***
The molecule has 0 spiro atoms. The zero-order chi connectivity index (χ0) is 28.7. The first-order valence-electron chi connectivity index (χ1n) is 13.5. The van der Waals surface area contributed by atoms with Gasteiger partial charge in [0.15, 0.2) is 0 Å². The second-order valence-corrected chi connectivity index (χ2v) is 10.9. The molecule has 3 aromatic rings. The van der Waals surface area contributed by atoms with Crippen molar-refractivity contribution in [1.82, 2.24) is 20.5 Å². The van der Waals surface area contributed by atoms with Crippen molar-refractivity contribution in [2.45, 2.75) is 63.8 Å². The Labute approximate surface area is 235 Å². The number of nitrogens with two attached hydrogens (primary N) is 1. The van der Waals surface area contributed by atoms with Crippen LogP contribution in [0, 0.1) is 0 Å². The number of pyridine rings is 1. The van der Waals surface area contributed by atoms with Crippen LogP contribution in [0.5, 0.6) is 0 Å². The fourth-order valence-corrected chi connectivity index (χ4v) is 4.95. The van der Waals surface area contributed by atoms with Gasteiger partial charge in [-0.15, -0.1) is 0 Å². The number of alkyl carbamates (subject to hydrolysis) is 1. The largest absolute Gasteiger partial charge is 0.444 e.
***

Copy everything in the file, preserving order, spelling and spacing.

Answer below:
The molecule has 0 spiro atoms. The zero-order chi connectivity index (χ0) is 28.7. The first-order valence-electron chi connectivity index (χ1n) is 13.5. The van der Waals surface area contributed by atoms with Gasteiger partial charge in [0.15, 0.2) is 0 Å². The second-order valence-corrected chi connectivity index (χ2v) is 10.9. The molecule has 3 aromatic rings. The van der Waals surface area contributed by atoms with Crippen molar-refractivity contribution in [1.82, 2.24) is 20.5 Å². The van der Waals surface area contributed by atoms with Crippen molar-refractivity contribution in [2.45, 2.75) is 63.8 Å². The Labute approximate surface area is 235 Å². The number of nitrogens with two attached hydrogens (primary N) is 1. The van der Waals surface area contributed by atoms with Crippen LogP contribution in [0, 0.1) is 0 Å². The number of pyridine rings is 1. The van der Waals surface area contributed by atoms with Crippen LogP contribution in [0.5, 0.6) is 0 Å². The fourth-order valence-corrected chi connectivity index (χ4v) is 4.95. The van der Waals surface area contributed by atoms with Gasteiger partial charge in [-0.15, -0.1) is 0 Å². The number of alkyl carbamates (subject to hydrolysis) is 1. The largest absolute Gasteiger partial charge is 0.444 e.